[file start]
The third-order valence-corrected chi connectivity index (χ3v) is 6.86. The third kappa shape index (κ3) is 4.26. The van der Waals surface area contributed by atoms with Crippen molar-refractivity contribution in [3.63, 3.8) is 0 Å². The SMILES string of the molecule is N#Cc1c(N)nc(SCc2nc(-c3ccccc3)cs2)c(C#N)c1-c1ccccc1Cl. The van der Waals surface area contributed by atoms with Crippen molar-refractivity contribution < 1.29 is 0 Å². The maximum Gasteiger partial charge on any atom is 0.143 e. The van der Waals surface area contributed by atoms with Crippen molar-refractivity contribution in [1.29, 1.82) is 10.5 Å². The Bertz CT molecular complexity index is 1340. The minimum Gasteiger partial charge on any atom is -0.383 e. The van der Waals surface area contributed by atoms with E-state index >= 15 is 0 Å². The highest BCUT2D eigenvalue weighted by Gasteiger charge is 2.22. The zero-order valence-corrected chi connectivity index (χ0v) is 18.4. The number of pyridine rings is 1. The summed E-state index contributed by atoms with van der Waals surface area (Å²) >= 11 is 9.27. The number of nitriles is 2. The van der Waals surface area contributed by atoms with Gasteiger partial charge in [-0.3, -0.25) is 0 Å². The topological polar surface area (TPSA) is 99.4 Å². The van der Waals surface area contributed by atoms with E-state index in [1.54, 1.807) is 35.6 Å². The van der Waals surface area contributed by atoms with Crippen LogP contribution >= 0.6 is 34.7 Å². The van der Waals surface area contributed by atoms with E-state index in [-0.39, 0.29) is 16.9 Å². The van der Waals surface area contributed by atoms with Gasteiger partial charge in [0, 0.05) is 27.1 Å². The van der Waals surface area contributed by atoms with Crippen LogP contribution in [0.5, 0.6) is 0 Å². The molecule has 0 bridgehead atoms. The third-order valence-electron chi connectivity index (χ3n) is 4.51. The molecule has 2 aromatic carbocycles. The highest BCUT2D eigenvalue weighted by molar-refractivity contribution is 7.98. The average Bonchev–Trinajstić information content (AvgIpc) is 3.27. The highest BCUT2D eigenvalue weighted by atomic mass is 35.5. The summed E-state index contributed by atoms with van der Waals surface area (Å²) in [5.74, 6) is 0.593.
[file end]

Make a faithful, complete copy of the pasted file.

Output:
The third-order valence-corrected chi connectivity index (χ3v) is 6.86. The third kappa shape index (κ3) is 4.26. The van der Waals surface area contributed by atoms with Crippen molar-refractivity contribution in [3.63, 3.8) is 0 Å². The SMILES string of the molecule is N#Cc1c(N)nc(SCc2nc(-c3ccccc3)cs2)c(C#N)c1-c1ccccc1Cl. The van der Waals surface area contributed by atoms with Crippen molar-refractivity contribution < 1.29 is 0 Å². The maximum Gasteiger partial charge on any atom is 0.143 e. The van der Waals surface area contributed by atoms with Crippen molar-refractivity contribution in [1.29, 1.82) is 10.5 Å². The Bertz CT molecular complexity index is 1340. The minimum Gasteiger partial charge on any atom is -0.383 e. The van der Waals surface area contributed by atoms with E-state index >= 15 is 0 Å². The highest BCUT2D eigenvalue weighted by Gasteiger charge is 2.22. The zero-order valence-corrected chi connectivity index (χ0v) is 18.4. The number of pyridine rings is 1. The summed E-state index contributed by atoms with van der Waals surface area (Å²) >= 11 is 9.27. The number of nitriles is 2. The van der Waals surface area contributed by atoms with Gasteiger partial charge in [-0.3, -0.25) is 0 Å². The topological polar surface area (TPSA) is 99.4 Å². The van der Waals surface area contributed by atoms with E-state index in [1.54, 1.807) is 35.6 Å². The van der Waals surface area contributed by atoms with Crippen LogP contribution >= 0.6 is 34.7 Å². The van der Waals surface area contributed by atoms with E-state index in [-0.39, 0.29) is 16.9 Å². The van der Waals surface area contributed by atoms with Gasteiger partial charge in [0, 0.05) is 27.1 Å². The van der Waals surface area contributed by atoms with Crippen LogP contribution in [0.5, 0.6) is 0 Å². The molecule has 0 bridgehead atoms. The third-order valence-electron chi connectivity index (χ3n) is 4.51. The molecule has 2 aromatic carbocycles. The highest BCUT2D eigenvalue weighted by molar-refractivity contribution is 7.98. The average Bonchev–Trinajstić information content (AvgIpc) is 3.27. The highest BCUT2D eigenvalue weighted by atomic mass is 35.5. The summed E-state index contributed by atoms with van der Waals surface area (Å²) in [5.74, 6) is 0.593.